Before the 1970s dengue outbreaks were uncommon, but since this time the disease has gone global. With the infection affecting 128 countries in regions including Southeast Asia, Central America, Caribbean Countries, North America, Africa and Eastern Mediterranean.

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According to the World Health Organisation the classification of this disease is as follows:

  • dengue without warning signs
  • dengue with warning signs
  • severe dengue.

If you have travelled to any country where dengue fever can be found and suffered from an Aedes mosquito bite, it can be a worrying time.  It may give you peace of mind to know that, according to the ‘Centre for Disease Control and Prevention’ (CDC), out of the 400 million people estimated to catch dengue fever every year, 100 million of them get ill from it.  That means that 75% of dengue infections demonstrate no symptoms. And of the remaining 25%, 20% are mild.

As such, only a tiny 5% of people affected by dengue fever will develop a more dangerous, even life-threatening illness. Such as a haemorrhagic syndrome or dengue shock syndrome. Dengue shock usually occurs within a week of catching dengue fever and requires a blood transfusion. Oxygen therapy also supports the recovery of a patient who has developed dengue shock syndrome. The symptoms of the haemorrhagic syndrome can come on fast and as such can be harder to treat. But with medical help in the form of intravenous fluids, electrolyte therapy and blood transfusions, your body can be supported to heal itself naturally.

The Symptoms

The classic symptoms of dengue fever can include but are not limited to:

  • headaches
  • aches and pains throughout the body
  • lack of appetite
  • nausea and sickness
  • bleeding of the gums and nose
  • rashes across the body

If you find that you develop severe stomach pain, bloody vomit or stools, clammy skin, difficulty breathing, flu-like symptoms or fever anywhere up to two weeks after being bitten by a mosquito whilst travelling in an area where dengue is found. Then it is crucial you get to a doctor or hospital right away for treatment.  If at this time you are still travelling, then seeing a local hospital or doctor is vital so you can get a diagnosis as soon as possible. Which is usually achieved via a blood test.

There is no antiviral treatment for dengue fever but usually taking pain killers (not ibuprofen or aspirin) and keeping hydrated and rested is enough to get you through a mild outbreak.  Generally, people suffering from dengue start to feel better within two weeks. Though the virus can make you feel tired and out of sorts for a few weeks after this initial phase.

Before You Go

When planning a holiday to countries where dengue fever is present such as Egypt, Brazil, Peru or Mexico then prevention is the only current form of protection. So research where you are going to check the recommendations from world health officials before you go.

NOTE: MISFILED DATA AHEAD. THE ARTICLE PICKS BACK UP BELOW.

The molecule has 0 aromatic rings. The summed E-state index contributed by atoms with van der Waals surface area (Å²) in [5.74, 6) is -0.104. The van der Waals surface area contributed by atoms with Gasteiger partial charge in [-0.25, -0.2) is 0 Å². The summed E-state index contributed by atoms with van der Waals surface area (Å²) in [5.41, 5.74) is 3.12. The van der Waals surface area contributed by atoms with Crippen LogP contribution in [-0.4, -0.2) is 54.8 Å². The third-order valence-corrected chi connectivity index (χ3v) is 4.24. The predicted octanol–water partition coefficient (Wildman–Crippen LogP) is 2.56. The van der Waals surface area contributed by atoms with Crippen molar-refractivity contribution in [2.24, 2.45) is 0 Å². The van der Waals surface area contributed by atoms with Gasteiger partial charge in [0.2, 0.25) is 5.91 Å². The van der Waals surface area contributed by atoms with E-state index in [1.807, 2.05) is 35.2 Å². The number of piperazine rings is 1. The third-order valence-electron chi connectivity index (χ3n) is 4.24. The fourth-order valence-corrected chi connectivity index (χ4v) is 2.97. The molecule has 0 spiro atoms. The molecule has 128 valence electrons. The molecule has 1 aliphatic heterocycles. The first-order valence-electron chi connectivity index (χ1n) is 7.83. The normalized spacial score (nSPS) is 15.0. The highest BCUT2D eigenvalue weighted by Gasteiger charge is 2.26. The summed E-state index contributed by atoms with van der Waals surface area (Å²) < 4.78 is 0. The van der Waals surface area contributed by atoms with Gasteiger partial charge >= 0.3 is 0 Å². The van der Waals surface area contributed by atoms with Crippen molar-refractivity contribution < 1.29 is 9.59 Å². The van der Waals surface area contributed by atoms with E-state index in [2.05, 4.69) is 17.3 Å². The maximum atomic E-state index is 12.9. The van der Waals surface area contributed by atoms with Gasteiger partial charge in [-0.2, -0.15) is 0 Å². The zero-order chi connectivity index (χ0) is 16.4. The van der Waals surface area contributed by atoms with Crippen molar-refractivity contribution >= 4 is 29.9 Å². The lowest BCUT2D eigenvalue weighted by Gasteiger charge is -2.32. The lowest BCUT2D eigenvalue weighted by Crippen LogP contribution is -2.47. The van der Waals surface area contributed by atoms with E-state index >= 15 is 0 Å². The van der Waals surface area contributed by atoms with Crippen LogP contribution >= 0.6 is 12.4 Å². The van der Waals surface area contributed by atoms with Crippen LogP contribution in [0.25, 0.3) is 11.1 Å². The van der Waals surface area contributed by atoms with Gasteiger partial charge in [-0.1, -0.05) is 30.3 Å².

Dengue fever vaccines for general use only do not exist and the one which is known and used most widely. Dengvaxia, is limited to use in people who have suffered dengue fever before and live in endemic areas.

Before you travel, the health experts at Click Pharmacy recommend you consider these methods of protection to help you avoid potentially infected mosquito bites:

Pack and use repellants during the day and at night.

Spray the room, including all dark corners such as under the bed and behind the curtains, as well as any exposed skin and your clothes.  Always look for the Environmental Protection Agency (EPA) registered repellant products such as DEET.  This product makes it harder for insects to smell you and therefore more difficult for them to bite you.  It can be found in any number of products from 5% to 99% in strength including liquid, lotion, spray, roll-ons and wipes. Find the product which suits you best, usually with a minimum of 50% concentrate. And use it liberally!

Burn insect repellant oils in the room/house you are staying in

Only wear long sleeved tops and trousers. 

This not only makes it more difficult for them to smell you, but it also limits the amount of skin on the show. Making it more difficult for the insects to find somewhere to bite.

Purchase mosquito nets

To use at night time over your bed as well as across doors and windows.  Shut windows and doors fully to help prevent bugs from getting to you while you sleep too.

Stay away from still water

If you are travelling to areas near water, then try and stay away from still water such as ponds, stagnant watering holes/swamps and pools.  At sunrise and sunset, especially these types of areas are a hive of activity for mosquitos.

If you are staying somewhere on a longterm basis. Then ensure there is nowhere in or around the room or house which could develop an accumulation of stagnant water.  This is the kind of environment where mosquitos will breed.

Avoid wearing perfumes

Or using strong smelling soaps as these fragrances can attract insects.

Book an appointment with the health professionals at Click Pharmacy to discuss your travel situation before going. 

They can help guide you with which products to take with you in case you getting bitten by a potentially infected mosquito.  Such products include doxycycline which, when tested in those with dengue fever, showed great benefits to their healing. 

If you wish to speak to an expert, you can arrange a free and confidential appointment via skype or online from the privacy of your own home.

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